Welcome to Puno! The second most popular city for tourists next to Cusco. It is a city of hundreds of tiny streets crammed into the hillside leading down to the famed Lake Titicaca. Last night, we settled on a place to stay that was a little outside of the madness and closer to the lake. And guess what we woke up to this morning? Yes, of course, torrential rain. We waited it out for about an hour and luckily it moved over. We decided to chance it and check out boat tours to the infamous native-built reed islands.
We were able to secure tickets to the islands for a good price and the weather looked a lot better, so we went for it. We had also read it was a bit of a tourist trap from one source and that it was cool from another. When in Rome, right? It took about 30 minutes to get out to the islands, and there were tons of them! I believe these ones started out with natives living on them and surviving by fishing and such, but from what I understand now, they primarily live off of tourism. When we arrived we were ushered onto one of the islands, seated in a semi circle with the rest of the tourists from the boat, and one of the inhabitants spoke in Spanish about the history of the islands and other things. I didn’t catch much of it, though.
We were then split into little groups and ushered into various reed huts which I thought seemed cool, until we were sat down in a row and an old woman desperately tried to sell us cheaply made souvenirs. It was a bit awkward. Pretty quickly we exited the hut and the man who had talked to the group about the history of the islands was trying to herd us on to their reed boat (he called it the mercedes boat of love) to take us to the capitol island. For another fee. We were under the impression that what we had paid the guy on the mainland included the round trip fee and a visit to two islands. Hmmm, what did we miss? We decided to wait on this island and see what happened. Some of the other tourists chose to go on the native’s boat while some of us stayed behind. We were the only gringo tourists while the rest were Peruvians, I did catch one of them grumbling that it was “mas carro” which means “too expensive”. At least we weren’t the only ones feeling taken advantage of. We watched as the native used a 15 horsepower motor boat to slowly push the reed boat across to the other island. We settled in on the roof of the main boat, expecting to be stuck there for a while.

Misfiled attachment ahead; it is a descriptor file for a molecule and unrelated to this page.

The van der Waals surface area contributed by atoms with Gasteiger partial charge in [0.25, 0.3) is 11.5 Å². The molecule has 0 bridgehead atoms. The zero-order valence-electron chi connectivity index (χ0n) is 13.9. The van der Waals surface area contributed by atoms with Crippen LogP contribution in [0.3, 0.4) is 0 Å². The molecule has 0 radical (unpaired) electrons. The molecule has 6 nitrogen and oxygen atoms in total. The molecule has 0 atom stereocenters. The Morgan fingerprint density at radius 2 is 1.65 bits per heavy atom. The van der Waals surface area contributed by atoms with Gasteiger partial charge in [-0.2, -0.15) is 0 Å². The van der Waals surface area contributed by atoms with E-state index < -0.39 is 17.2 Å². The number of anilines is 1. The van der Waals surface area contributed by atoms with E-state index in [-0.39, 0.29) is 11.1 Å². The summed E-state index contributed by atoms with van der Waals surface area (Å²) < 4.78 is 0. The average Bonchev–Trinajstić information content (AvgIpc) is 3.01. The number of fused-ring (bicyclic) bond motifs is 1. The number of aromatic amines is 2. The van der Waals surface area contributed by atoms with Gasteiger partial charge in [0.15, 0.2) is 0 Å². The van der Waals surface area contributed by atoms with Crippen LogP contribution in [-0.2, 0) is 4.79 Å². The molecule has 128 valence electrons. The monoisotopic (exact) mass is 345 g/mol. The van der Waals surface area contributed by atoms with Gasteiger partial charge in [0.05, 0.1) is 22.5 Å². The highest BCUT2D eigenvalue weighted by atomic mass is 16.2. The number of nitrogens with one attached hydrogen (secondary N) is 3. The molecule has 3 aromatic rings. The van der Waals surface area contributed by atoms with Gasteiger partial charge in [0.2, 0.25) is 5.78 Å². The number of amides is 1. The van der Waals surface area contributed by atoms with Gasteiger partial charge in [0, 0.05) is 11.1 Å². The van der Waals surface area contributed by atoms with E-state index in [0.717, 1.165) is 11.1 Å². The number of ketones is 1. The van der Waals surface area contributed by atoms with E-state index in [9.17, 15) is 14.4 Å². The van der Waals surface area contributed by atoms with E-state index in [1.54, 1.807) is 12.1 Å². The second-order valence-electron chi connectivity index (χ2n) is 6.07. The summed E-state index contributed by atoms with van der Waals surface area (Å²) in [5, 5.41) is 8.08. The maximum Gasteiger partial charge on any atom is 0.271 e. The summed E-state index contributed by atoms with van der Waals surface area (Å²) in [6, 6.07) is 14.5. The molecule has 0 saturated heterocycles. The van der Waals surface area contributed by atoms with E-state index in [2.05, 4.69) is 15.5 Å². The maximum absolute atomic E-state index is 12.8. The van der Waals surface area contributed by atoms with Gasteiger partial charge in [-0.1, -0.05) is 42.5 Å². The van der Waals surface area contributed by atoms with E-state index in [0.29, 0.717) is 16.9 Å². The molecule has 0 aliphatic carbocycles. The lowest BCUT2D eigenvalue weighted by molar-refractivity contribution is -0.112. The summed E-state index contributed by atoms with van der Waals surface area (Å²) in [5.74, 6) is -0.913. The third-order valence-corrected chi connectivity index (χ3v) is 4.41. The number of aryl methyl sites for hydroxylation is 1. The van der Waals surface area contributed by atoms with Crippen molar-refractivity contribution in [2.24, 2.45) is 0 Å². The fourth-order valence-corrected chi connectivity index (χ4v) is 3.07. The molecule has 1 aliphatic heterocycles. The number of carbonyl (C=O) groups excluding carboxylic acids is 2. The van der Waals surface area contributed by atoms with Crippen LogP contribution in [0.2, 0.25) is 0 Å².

Eventually, the main boat took us to the capitol island anyway and we were able to exit the boat and explore for about thirty minutes. It was a tiny island with an overpriced restaurant and a filthy bathroom and a bodega with a few snacks. We all agreed the whole thing was a bit silly, but oh well, at least the weather was nice and we had a nice boat ride.
Once back on land we wandered to the center of the city and found some lunch, a little ice cream treat, and some more stickers for the bikes. We then decided to make our way back to the hotel to do some work on the bikes. Both Linus’ and my bikes had developed an annoying chirping sound, and Sam’s had just randomly quit on him in city traffic yesterday. Linus and I decided to walk back while the others took a tuk tuk. Yes, the tuk tuks and crazy drivers are back. On the walk back, we ended up on the hair cutting street. As Linus hadn’t cut his hair since August, he decided to enquire. For less than $3 he could get a cut. Why not? It actually ended up being a better cut than his $10 cache valley cut, and the girl was super nice.
It was nice to walk back to our hotel through the less touristy parts of the city. We both agreed we find it more interesting and satisfying to see how the locals live. Once back at the hotel, Linus showed me how to remove various parts of the outside of my bike and after doing this, tightening some screws, testing the bike, still hearing the noise, and repeating the process, we solved the problem. I ended up taking the front faring off and tightening the metal casing around the headlight. Voile! No more deafening high pitched squeak to drive my OCD ears nuts.
Tomorrow we head around the lake to cross into Bolivia by Copacabana. Hopefully it won’t be quite a trap as today’s excursion. But if it is, I am confidant it will quickly become a distant memory as we venture into the crazy roads of Bolivia!